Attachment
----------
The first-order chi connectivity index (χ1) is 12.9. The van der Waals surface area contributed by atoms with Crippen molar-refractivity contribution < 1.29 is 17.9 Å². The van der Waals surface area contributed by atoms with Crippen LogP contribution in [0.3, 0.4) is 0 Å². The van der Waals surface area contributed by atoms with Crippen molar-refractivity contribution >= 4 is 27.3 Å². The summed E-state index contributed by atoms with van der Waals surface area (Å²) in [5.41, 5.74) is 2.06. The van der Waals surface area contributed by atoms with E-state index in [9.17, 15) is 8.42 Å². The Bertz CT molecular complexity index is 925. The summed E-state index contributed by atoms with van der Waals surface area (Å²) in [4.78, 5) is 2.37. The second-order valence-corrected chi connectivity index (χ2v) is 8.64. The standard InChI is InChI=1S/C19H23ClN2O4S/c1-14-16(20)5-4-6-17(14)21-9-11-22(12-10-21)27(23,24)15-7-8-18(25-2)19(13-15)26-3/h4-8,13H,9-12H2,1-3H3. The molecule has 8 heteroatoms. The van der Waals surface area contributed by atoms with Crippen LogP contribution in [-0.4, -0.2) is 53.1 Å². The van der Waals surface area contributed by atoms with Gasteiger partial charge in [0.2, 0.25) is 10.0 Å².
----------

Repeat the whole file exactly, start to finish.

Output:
The first-order chi connectivity index (χ1) is 12.9. The van der Waals surface area contributed by atoms with Crippen molar-refractivity contribution < 1.29 is 17.9 Å². The van der Waals surface area contributed by atoms with Crippen LogP contribution in [0.3, 0.4) is 0 Å². The van der Waals surface area contributed by atoms with Crippen molar-refractivity contribution >= 4 is 27.3 Å². The summed E-state index contributed by atoms with van der Waals surface area (Å²) in [5.41, 5.74) is 2.06. The van der Waals surface area contributed by atoms with E-state index in [9.17, 15) is 8.42 Å². The Bertz CT molecular complexity index is 925. The summed E-state index contributed by atoms with van der Waals surface area (Å²) in [4.78, 5) is 2.37. The second-order valence-corrected chi connectivity index (χ2v) is 8.64. The standard InChI is InChI=1S/C19H23ClN2O4S/c1-14-16(20)5-4-6-17(14)21-9-11-22(12-10-21)27(23,24)15-7-8-18(25-2)19(13-15)26-3/h4-8,13H,9-12H2,1-3H3. The molecule has 8 heteroatoms. The van der Waals surface area contributed by atoms with Crippen LogP contribution in [-0.4, -0.2) is 53.1 Å². The van der Waals surface area contributed by atoms with Gasteiger partial charge in [0.2, 0.25) is 10.0 Å².